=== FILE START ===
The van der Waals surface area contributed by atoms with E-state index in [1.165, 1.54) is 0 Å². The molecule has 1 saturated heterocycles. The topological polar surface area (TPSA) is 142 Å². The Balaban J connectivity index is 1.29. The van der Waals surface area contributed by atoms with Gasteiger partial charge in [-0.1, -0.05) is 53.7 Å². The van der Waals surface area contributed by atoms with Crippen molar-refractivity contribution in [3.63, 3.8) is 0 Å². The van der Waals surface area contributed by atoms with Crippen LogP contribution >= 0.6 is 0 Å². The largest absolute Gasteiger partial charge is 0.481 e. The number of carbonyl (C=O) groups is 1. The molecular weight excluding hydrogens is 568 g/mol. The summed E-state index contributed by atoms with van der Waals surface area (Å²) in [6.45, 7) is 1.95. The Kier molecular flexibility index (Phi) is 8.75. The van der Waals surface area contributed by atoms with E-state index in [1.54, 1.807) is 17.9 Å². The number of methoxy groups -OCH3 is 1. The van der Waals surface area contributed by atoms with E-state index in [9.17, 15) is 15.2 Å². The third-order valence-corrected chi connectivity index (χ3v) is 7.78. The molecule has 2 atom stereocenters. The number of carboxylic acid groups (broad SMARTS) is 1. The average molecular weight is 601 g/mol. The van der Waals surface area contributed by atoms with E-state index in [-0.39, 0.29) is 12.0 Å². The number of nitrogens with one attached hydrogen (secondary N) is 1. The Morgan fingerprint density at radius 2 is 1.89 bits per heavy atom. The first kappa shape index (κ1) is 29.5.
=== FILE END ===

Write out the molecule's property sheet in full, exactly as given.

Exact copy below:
The van der Waals surface area contributed by atoms with E-state index in [1.165, 1.54) is 0 Å². The molecule has 1 saturated heterocycles. The topological polar surface area (TPSA) is 142 Å². The Balaban J connectivity index is 1.29. The van der Waals surface area contributed by atoms with Gasteiger partial charge in [-0.1, -0.05) is 53.7 Å². The van der Waals surface area contributed by atoms with Crippen molar-refractivity contribution in [3.63, 3.8) is 0 Å². The van der Waals surface area contributed by atoms with Crippen LogP contribution >= 0.6 is 0 Å². The largest absolute Gasteiger partial charge is 0.481 e. The number of carbonyl (C=O) groups is 1. The molecular weight excluding hydrogens is 568 g/mol. The summed E-state index contributed by atoms with van der Waals surface area (Å²) in [6.45, 7) is 1.95. The Kier molecular flexibility index (Phi) is 8.75. The van der Waals surface area contributed by atoms with E-state index in [1.54, 1.807) is 17.9 Å². The number of methoxy groups -OCH3 is 1. The van der Waals surface area contributed by atoms with E-state index in [9.17, 15) is 15.2 Å². The third-order valence-corrected chi connectivity index (χ3v) is 7.78. The molecule has 2 atom stereocenters. The number of carboxylic acid groups (broad SMARTS) is 1. The average molecular weight is 601 g/mol. The van der Waals surface area contributed by atoms with E-state index in [-0.39, 0.29) is 12.0 Å². The number of nitrogens with one attached hydrogen (secondary N) is 1. The Morgan fingerprint density at radius 2 is 1.89 bits per heavy atom. The first kappa shape index (κ1) is 29.5.